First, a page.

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I would like to alter (the easiest way possible) our diet to suit one parent recently diagnosed with diabetes Type 2. Has anyone got easy family friendly recipes for Type 2 Diabetes?


Posted anonymously, 9th January 2015


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  • The Symply range of cook books at newsagents are great for this. They have low fat and low sugar recipes which are perfect. My mother in law uses them all the time for her diabetes.


  • have you tried quiches qith spinach and mushrooms

    wraps with lots of salads
    omelettes where you can add spinach and leeck ect

    fresh smoothies and fruit salad for desert
    as smoothies can be used as a meal as they have lots of fruits and millk in them

    also look up Jason Vale he has some really good receipes for Diabetes.

    Zuchinie slice is another good one.

    The more home made and fresh products with less sugars then the better
    remember a lot of recipes you can 1/2 the amount of salts and sugars need or use honey instead.

    Also look up The TASTE cooking web site.

    And make a rule every night after tea you go for a 40 minute walk.


  • Definitely check out Diabetes Australia, and ask your dr for more information. You should be able to see a Diabetes Educator either in a group or individual situation. Don’t be afraid to ask to see a dietician too, they are a wealth of information. Again, your GP should be able to help you with this.

    Also, as an FYI, Diabetes type 2 can not be reversed no matter what any internet article says. It can however be managed with healthy eating and moderate exercise (check with your dr before starting).

    A simple and easy start, is to try to eat low GI carbohydrates, including pasta, rice, bread & potatoes. Try and reduce your portion sizes, especially meat and carbs. Stick to Australian guidelines, it will be tough at first, but it does get easier.


  • When I have guests with Type 2 Diabetes I serve Thai Beef Noodle Salad and they love it. I make up individual plates and keep aside ingredients people don’t like. Chilli and Lemongrass I have optional snow peas and bean shoots. The Beef is sliced thin and tossed through the salad. On occasion I replace the beef with prawns.


  • Also; check out your local library as they should have plenty of cookbooks and resources.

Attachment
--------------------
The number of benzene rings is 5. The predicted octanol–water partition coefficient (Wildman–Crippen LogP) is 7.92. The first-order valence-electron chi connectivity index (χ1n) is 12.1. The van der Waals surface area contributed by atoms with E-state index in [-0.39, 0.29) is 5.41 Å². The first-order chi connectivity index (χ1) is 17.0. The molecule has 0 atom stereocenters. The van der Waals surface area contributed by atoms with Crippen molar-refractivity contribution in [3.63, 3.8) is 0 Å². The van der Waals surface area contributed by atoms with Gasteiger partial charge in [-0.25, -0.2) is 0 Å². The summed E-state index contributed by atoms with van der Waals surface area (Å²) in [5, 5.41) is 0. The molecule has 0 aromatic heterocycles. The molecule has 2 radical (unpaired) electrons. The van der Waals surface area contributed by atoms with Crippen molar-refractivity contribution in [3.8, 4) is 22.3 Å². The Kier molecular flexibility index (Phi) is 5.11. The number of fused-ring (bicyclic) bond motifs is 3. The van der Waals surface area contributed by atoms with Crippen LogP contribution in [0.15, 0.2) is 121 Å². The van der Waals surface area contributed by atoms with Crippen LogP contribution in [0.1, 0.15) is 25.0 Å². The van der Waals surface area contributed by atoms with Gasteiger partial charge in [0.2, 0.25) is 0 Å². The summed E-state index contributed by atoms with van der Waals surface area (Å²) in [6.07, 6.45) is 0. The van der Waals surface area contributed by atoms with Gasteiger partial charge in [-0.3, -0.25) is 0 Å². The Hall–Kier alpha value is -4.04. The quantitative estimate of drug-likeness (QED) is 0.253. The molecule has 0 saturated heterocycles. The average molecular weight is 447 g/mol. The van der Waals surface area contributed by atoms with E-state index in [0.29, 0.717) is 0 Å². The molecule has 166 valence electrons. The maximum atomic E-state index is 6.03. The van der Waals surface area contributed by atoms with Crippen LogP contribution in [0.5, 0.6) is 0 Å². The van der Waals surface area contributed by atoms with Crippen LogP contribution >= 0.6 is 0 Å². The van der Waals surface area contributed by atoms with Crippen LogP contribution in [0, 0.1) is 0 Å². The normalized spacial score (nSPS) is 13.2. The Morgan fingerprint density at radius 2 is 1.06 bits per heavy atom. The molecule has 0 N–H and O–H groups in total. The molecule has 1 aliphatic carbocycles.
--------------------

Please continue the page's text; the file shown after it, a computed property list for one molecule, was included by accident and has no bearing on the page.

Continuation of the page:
• I suggest you have a look at the Diabetes Australia site; they have a section dedicated to altering/modifying recipes. There is also a wealth of other invaluable information which may be helpful.


  • There is no need to alter much in preparing meals for the family. substitute Cane sugar with Stevia or Coconut Sugar. Reduction of carbohydrates, fruit and veg and remove animal fats. The person’s doctor will give a referral to a dietitian. I am surprised the doctor has not done so already, and provided recording and educating material. The patient is an adult so it is the responsibility of this person to take control of diet. Actually type two diabetes is reversible by diet and exercise. There are support groups at most large hospitals, and so much information can be located on line. There is nothing worse than a spouse becoming the “diet police”, forever nagging ” you can’t eat this or that” especially in company. it is embarrassing. The patient has developed type two diabetes because of unbalanced diet and lifestyle so the patient can rectify health by taking ownership of his/ her health.sometimes people will accept the necessary changes and some don’t, they make the choice to ignore their condition. The family do not have to make many changes to their normal healthy eating, the diabetic person will need to weigh and keep a record of food and drink intake portion size is very important.The patient will need to do their own blood testing and often times, also blood pressure. The patient would have been informed about other aspects of lifestyle, such as paying attention to the importance of foot care.


  • Thank you heaps for that information I will look into it.


  • I suggest the patient asks for a list of what products she is allowed to eat making meals from scratch. Is the parent a member of the Diabetes Association?. I think their staff will also give you information if you visit them – you may need to make an appt. Some have lectures you can attend. Some also run shopping trips in groups and explain which products are suitable and explain how to read labels. You may be able to get a book that shows alternatives. (all of that could be members only). There is also magazines called Diabetes Living or something similar which may be cheaper bought from them than in supermarkets or newsagents.
    Maybe check on google for lists of fat and carbohydrates (both of which there is good and bad). There are various books with information in them.


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